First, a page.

The Pandemic is Pushing Auto Sales Online, and This is Changing the Industry

Ford 2015 Mustang - Sleek and aerodynamic. Fifty looks fantastic on this iconic muscle car.
Ford Mustang - Sleek and aerodynamic. Fifty looks fantastic on this iconic muscle car.

When the pandemic hit the country earlier this year, both the federal and provincial governments took action by enforcing lockdowns, mask mandates, and other measures. While the spread of the virus has not been as comprehensive in Canada as it has been in the United States, the risk remains, and this is one reason why so-called “non-essential” businesses have struggled to stay open during this time.

For example, auto dealers in many provinces at home and states south of the border were considered “non-essential” and, for that reason, had to close their doors during the initial lockdowns in the spring and early summer.

These forced closures have impacted dealers and carmakers alike, and as such, many have switched to selling cars online. While internet car sales are not exactly new, the old way of buying and selling cars has remained popular even as other industries have been significantly impacted by technology.

According to several dealers and industry analyst’s online car sales have been a saving grace for an industry which was expected to face declining sales – even before COVID-19 become a global health and economic disaster.  With the rush towards online sales, many observers believe this is changing how you will buy your next car.

Automakers have embraced the aspects of online shopping, including home delivery and pickup, ability to customize, and even the increased control over inventory. For dealers, the situation is more complicated. While laws in most places do not allow the car companies to sell a car directly, the shift towards online sales has further blurred issues surrounding dealer territories and exclusivity.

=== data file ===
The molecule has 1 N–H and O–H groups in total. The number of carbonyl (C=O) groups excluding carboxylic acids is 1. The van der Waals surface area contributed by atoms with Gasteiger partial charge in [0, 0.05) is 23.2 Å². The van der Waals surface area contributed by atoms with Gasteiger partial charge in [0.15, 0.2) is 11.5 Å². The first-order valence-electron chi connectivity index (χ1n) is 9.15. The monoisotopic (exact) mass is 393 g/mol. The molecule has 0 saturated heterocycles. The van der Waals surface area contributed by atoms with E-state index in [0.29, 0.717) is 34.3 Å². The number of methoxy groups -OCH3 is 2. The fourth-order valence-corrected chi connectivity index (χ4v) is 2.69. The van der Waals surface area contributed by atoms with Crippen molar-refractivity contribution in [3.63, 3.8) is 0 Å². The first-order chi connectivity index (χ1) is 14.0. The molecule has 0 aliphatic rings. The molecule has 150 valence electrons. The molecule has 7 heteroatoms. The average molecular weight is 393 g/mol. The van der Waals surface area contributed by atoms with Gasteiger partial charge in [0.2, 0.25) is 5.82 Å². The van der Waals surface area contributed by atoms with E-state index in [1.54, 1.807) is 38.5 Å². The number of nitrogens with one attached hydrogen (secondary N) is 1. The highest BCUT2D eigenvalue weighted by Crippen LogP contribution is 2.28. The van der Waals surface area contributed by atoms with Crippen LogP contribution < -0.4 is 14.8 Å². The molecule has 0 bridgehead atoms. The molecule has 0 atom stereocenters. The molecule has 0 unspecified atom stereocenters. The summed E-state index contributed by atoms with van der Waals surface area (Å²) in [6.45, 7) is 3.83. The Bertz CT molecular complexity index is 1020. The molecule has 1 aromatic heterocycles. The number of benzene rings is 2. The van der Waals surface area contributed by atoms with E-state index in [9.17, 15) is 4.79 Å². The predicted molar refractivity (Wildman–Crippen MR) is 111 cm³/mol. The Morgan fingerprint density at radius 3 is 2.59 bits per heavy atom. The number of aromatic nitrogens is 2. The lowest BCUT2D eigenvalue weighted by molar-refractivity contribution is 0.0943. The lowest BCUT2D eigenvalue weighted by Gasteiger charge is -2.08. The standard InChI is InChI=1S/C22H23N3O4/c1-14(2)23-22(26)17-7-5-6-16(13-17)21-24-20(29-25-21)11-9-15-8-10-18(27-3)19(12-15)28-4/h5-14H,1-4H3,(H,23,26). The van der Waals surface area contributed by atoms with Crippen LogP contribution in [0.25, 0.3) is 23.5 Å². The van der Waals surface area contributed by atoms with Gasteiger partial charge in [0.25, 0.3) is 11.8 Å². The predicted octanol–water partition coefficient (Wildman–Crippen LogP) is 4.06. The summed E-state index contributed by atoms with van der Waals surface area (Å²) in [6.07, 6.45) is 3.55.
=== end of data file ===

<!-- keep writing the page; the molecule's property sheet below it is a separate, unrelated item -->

Beyond this, many dealers, while simultaneously crediting online sales, bemoan lost revenue opportunities such as upgrades and extended warranties, though this has not stopped them from trying new approaches. In fact, extended car warranties are everywhere as car dealers look for ways not only to sell new cars but used cars, as well as offering additional services to those who are not in the market for a vehicle but are concerned about protecting their existing vehicle.

In their rush to gain more customers, car dealers have been busy revamping their websites to make sure that visitors can purchase these services either directly through their site or are seamlessly redirected to the checkout on a third-party site.

The push online is expected to continue even as lockdowns ease, and many believe it could change the way you buy a car in the future.  This is not only because consumers are finally accepting online auto shopping but as some dealers rethink their retail footprints.

The latter could dramatically alter the industry as dealers rebalance their operations towards services, which has long been the most profitable segment of their business. This could lead to consolidate of location, the reduction of showroom space, and potentially few sales associates per site.

While not having to haggle with the sales manager might be a welcome development, the result of this shift in the retail end of the auto industry could lead to mass layoffs, potentially muddying the prospects of an economic recovery post-COVID.

Given that the spread of the virus is starting to gain steam as the summer ends, the economic issues could have the most significant impact on car dealers over the next six to twelve months. In fact, the broader risk to the industry is the collateral damage caused by the pandemic, including unemployment, rising household debt, and declining credit quality. This could mean that there are fewer qualified buyers for new cars – even after aggressive incentives.

For dealers, however, this could create an opportunity as the sale or trade-in of used vehicles is usually dominated by local or regional dealers. The shift to online sales could give them a lifeline to hang on during the remainder of the pandemic.

Yes, going online means that price transparency becomes an issue, but as dealers update the functionality of their websites, they can offer financing, extended warranties, and other services to buyers in almost real-time, and this could give dealers the opportunity to convert website visits into sales – all without the need to pay sales commissions.

Doing so might make it easier to get a good deal on your next car while being very profitable to dealerships in Thunder Bay and across the country. Winter is coming, and with it, car sales usually slow. But going online, even during the pandemic, could change the way you buy your next car.

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